Cutaneous Blood Perfusion Laser Doppler Flowmetry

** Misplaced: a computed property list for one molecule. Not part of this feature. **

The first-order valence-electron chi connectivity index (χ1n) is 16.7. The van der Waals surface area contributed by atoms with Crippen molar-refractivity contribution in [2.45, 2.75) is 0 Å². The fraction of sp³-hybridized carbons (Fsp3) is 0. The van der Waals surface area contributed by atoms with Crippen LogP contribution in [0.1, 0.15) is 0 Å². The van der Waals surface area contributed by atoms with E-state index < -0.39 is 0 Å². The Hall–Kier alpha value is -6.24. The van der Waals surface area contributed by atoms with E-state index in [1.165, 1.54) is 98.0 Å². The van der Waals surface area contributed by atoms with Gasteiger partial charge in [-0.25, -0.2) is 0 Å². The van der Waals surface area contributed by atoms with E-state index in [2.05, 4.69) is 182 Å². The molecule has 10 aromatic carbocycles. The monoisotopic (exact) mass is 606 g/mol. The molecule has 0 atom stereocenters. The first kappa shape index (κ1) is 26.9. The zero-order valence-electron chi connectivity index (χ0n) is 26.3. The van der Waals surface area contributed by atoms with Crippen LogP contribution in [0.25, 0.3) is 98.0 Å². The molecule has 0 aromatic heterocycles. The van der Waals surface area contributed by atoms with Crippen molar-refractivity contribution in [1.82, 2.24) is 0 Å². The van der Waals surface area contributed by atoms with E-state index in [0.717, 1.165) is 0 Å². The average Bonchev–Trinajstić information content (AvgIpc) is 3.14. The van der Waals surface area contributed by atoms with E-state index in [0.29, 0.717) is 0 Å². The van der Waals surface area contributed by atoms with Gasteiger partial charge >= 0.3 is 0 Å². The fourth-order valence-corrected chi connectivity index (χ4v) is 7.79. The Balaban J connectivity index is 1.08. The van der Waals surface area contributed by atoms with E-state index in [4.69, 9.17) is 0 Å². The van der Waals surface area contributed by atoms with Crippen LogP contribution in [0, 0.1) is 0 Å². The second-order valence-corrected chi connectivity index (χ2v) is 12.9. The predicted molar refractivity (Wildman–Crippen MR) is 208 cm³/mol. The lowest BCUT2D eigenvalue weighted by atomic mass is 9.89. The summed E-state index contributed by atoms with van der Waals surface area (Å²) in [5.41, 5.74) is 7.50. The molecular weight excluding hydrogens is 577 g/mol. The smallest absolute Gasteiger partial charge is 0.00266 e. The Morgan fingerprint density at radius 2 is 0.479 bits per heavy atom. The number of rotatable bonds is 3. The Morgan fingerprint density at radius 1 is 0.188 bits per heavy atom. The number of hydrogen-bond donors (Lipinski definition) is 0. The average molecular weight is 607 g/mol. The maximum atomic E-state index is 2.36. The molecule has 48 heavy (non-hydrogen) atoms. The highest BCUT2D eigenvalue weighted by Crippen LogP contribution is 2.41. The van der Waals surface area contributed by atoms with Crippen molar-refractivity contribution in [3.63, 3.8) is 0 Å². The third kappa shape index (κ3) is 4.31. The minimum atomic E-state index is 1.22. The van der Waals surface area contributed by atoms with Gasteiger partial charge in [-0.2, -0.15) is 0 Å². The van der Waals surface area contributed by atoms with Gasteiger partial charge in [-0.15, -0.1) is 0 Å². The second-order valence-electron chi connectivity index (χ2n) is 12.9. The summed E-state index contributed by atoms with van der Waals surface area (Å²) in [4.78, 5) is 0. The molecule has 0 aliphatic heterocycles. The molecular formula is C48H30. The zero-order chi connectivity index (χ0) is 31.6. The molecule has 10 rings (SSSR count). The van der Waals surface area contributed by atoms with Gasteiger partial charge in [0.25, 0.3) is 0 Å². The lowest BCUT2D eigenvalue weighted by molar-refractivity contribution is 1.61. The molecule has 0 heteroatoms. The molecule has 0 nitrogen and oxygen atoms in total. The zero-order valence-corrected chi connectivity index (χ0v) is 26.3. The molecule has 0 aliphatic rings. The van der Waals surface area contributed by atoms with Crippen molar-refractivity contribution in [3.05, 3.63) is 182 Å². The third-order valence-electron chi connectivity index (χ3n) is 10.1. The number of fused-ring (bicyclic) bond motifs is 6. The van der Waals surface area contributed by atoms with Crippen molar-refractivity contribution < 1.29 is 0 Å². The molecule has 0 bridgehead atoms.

The laser Doppler flowmetry (LDF) is an excellent noninvasive technique for monitoring cutaneous blood perfusion. As an early indicator of inflammation and changes in the microcirculation, LDF has been applied in many fields of clinical medicine and dermatology in healthy skin as well as in inflammatory diseases (17), and also for research purposes in the vulvar skin (5,8,18,19). Monochromatic, coherent light is emitted onto the skin and reflected at different wavelengths by the tissue and by the moving red blood cells in small vessels. The reflected light is detected photoelectrically and a dimensionless output signal is generated, which is proportional to the red blood cell flow. The signal is then processed in a personal computer, and the perfusion level can be displayed and calculated in a color-coded manner on the screen. Areas of interest can be defined and analyzed separately. By using a Laser Doppler Perfusion Imager (LDPI), the disadvantage of placing the probe directly on the skin can be avoided. Furthermore, larger areas of up to 12 cm2 can be mapped (18). However, in the genital area, scanning larger areas is difficult, as the vulvar skin is not flat and, therefore, not parallel to the probe, which can lead to artifacts (18). The laser Doppler technique has been used to quantify the irritant response of the vulva to sodium lauryl sulfate (SLS) in an experimental setting. By using measuring intervals of 45 seconds with a sampling rate set at one measurement per second, a higher baseline but a lower blood flow increase of the vulvar skin was detected as compared to the forearm skin after exposure to SLS. The sensitivity for detecting changes of the relative blood flow was higher compared to visual scoring (7,8). In lichen sclerosus lesions, the perfusion was found to be elevated and even increased after mechanical alteration, due to scratching, mast cell degranulation, histamine release, and reactive vasodilatation (20). In epithelial tumors, such as the vulvar squamous cell carcinoma, increased cutaneous perfusion was detected using LDPI, which was attributed to neoangio-genesis with a lack of autonomic control (21). This method is relatively time consuming and easily influenced by environmental as well as individual-related factors (22). Constant measurement conditions, such as room temperature and relative humidity, must be maintained, as well as rest periods for the subjects (at least 20 minutes) prior to the measurements.

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